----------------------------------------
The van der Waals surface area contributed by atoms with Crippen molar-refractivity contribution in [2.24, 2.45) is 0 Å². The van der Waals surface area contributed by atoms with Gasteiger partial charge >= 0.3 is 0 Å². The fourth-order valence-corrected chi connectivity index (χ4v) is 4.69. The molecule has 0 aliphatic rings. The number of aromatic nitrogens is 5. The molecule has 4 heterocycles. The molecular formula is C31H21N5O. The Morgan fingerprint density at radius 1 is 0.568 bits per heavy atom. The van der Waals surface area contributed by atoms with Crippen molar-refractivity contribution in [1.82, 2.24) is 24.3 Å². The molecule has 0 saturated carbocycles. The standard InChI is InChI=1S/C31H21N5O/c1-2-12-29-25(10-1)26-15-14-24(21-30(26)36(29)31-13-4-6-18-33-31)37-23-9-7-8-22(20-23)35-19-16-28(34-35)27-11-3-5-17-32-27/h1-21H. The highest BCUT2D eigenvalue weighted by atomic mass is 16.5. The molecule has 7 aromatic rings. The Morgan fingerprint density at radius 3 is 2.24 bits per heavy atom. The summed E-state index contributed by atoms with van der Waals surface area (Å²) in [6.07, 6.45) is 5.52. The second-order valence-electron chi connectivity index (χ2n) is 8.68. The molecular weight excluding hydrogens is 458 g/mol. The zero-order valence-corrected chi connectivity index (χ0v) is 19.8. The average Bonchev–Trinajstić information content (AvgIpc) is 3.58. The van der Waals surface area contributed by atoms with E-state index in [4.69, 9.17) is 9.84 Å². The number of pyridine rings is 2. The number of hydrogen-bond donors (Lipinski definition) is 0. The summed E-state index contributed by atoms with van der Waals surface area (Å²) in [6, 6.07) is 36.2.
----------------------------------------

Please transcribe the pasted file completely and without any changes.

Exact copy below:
The van der Waals surface area contributed by atoms with Crippen molar-refractivity contribution in [2.24, 2.45) is 0 Å². The van der Waals surface area contributed by atoms with Gasteiger partial charge >= 0.3 is 0 Å². The fourth-order valence-corrected chi connectivity index (χ4v) is 4.69. The molecule has 0 aliphatic rings. The number of aromatic nitrogens is 5. The molecule has 4 heterocycles. The molecular formula is C31H21N5O. The Morgan fingerprint density at radius 1 is 0.568 bits per heavy atom. The van der Waals surface area contributed by atoms with Crippen molar-refractivity contribution in [1.82, 2.24) is 24.3 Å². The molecule has 0 saturated carbocycles. The standard InChI is InChI=1S/C31H21N5O/c1-2-12-29-25(10-1)26-15-14-24(21-30(26)36(29)31-13-4-6-18-33-31)37-23-9-7-8-22(20-23)35-19-16-28(34-35)27-11-3-5-17-32-27/h1-21H. The highest BCUT2D eigenvalue weighted by atomic mass is 16.5. The molecule has 7 aromatic rings. The Morgan fingerprint density at radius 3 is 2.24 bits per heavy atom. The summed E-state index contributed by atoms with van der Waals surface area (Å²) in [6.07, 6.45) is 5.52. The second-order valence-electron chi connectivity index (χ2n) is 8.68. The molecular weight excluding hydrogens is 458 g/mol. The zero-order valence-corrected chi connectivity index (χ0v) is 19.8. The average Bonchev–Trinajstić information content (AvgIpc) is 3.58. The van der Waals surface area contributed by atoms with E-state index in [4.69, 9.17) is 9.84 Å². The number of pyridine rings is 2. The number of hydrogen-bond donors (Lipinski definition) is 0. The summed E-state index contributed by atoms with van der Waals surface area (Å²) in [6, 6.07) is 36.2.